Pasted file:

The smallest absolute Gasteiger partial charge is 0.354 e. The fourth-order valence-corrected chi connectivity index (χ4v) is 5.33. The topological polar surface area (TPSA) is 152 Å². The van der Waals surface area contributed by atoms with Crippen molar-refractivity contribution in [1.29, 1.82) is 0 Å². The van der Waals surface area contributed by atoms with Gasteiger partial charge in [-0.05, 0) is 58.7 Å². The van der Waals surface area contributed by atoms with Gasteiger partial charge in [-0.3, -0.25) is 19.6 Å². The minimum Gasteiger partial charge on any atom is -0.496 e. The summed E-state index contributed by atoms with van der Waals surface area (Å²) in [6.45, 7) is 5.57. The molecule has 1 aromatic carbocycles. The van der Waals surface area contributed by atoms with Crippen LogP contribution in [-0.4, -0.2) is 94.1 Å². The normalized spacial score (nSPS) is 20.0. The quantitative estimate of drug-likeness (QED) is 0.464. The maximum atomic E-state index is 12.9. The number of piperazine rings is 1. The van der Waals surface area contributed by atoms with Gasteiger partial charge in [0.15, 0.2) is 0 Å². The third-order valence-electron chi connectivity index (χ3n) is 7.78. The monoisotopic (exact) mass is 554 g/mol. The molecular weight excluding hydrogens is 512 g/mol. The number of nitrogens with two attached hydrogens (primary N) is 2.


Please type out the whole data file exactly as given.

The smallest absolute Gasteiger partial charge is 0.354 e. The fourth-order valence-corrected chi connectivity index (χ4v) is 5.33. The topological polar surface area (TPSA) is 152 Å². The van der Waals surface area contributed by atoms with Crippen molar-refractivity contribution in [1.29, 1.82) is 0 Å². The van der Waals surface area contributed by atoms with Gasteiger partial charge in [-0.05, 0) is 58.7 Å². The van der Waals surface area contributed by atoms with Gasteiger partial charge in [-0.3, -0.25) is 19.6 Å². The minimum Gasteiger partial charge on any atom is -0.496 e. The summed E-state index contributed by atoms with van der Waals surface area (Å²) in [6.45, 7) is 5.57. The molecule has 1 aromatic carbocycles. The van der Waals surface area contributed by atoms with Crippen LogP contribution in [-0.4, -0.2) is 94.1 Å². The normalized spacial score (nSPS) is 20.0. The quantitative estimate of drug-likeness (QED) is 0.464. The maximum atomic E-state index is 12.9. The number of piperazine rings is 1. The van der Waals surface area contributed by atoms with Gasteiger partial charge in [0.15, 0.2) is 0 Å². The third-order valence-electron chi connectivity index (χ3n) is 7.78. The monoisotopic (exact) mass is 554 g/mol. The molecular weight excluding hydrogens is 512 g/mol. The number of nitrogens with two attached hydrogens (primary N) is 2.